Samuel Wilberforce, at one time the Bishop of Oxford and also the Dean of Westminster and a staunch opponent of Darwin. Wilberforce attacked Darwin’s theories with arguments based on emotion and faith. Wilberforce believed men of science who were faithful needed to justify scientific explanations with religious doctrine. Wilberforce observed that scientific truth continued to change as new discoveries were made and belief in God and God’s creations remained the same. Knowledge that refuted God’s word made God less believable. Wilberforce also used the fear of losing the belief in God because belief in science and exploration will “banish from the mind most of the peculiar attributes of the almighty.” This statement implied that belief in science would cause a person to no longer believe in God. Additionally, opponents argued that morality, good works or any positive behavior done in the name of God was threatened. These faith-based arguments fueled fears of threats to Christianity and the stability of the church. These fears were powerful and still have significant impact on many followers of Christianity today.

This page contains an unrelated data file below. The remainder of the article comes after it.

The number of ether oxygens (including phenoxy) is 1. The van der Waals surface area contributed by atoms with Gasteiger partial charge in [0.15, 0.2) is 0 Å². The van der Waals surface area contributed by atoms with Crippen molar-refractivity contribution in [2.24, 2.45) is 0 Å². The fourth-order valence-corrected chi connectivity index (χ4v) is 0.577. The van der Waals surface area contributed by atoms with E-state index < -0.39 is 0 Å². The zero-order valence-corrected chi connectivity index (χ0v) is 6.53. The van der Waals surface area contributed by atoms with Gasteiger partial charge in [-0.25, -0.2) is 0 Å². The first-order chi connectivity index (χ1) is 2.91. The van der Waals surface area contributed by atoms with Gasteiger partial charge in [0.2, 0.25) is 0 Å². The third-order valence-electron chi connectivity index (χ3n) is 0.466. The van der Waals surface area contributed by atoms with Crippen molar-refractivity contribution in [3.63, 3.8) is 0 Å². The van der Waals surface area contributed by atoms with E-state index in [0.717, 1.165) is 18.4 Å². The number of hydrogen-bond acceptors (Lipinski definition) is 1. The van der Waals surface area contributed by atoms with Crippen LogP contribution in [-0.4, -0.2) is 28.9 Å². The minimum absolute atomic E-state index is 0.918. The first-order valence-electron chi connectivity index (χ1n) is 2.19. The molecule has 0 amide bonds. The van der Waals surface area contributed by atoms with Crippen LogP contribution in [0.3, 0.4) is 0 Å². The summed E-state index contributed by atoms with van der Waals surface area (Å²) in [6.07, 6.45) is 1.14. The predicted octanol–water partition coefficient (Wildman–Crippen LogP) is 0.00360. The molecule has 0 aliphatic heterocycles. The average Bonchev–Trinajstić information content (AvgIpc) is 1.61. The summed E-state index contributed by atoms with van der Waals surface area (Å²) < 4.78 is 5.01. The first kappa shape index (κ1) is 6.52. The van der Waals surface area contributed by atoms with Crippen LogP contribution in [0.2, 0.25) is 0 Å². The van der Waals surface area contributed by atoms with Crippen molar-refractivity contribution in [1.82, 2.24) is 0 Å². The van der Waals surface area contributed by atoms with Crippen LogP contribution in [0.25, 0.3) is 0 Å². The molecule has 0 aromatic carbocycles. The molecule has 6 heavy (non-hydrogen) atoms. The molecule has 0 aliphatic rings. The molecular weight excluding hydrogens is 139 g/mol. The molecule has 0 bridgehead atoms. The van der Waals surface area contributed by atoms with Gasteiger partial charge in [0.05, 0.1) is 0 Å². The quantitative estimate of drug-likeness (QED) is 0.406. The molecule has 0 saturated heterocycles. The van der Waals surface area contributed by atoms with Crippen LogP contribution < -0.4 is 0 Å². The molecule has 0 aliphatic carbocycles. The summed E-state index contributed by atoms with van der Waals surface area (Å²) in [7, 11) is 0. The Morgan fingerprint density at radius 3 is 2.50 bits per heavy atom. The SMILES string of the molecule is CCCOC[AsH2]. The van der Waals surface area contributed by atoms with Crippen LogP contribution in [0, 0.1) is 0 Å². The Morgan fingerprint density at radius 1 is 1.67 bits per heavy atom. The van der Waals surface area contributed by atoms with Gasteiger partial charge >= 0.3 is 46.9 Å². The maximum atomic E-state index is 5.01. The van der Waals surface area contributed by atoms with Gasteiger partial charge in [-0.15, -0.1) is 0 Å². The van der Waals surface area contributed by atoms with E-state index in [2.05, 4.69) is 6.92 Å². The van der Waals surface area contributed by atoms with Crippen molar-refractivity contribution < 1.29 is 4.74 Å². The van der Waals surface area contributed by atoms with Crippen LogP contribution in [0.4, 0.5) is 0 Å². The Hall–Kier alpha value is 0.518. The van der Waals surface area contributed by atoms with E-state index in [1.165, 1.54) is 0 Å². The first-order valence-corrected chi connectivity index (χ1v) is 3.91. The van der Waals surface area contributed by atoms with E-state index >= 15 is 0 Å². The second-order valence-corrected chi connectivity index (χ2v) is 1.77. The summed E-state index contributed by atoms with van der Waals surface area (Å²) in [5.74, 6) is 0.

In 1871, St. George Jackson Mivart argued in "On the Genesis of the Species" that we have “direct or supernatural action, physical action and hyperphysical action.” Physical action and hyperphysical action belong to the order of nature and were not in conflict with Darwin’s theory. Mivart’s argument supported the difference between “absolute creation” (God) and “derivative creation” (natural selection). He suggested that derivative creation and absolute creation had nothing to do with one another and could prove or disprove one another and so could co-exist.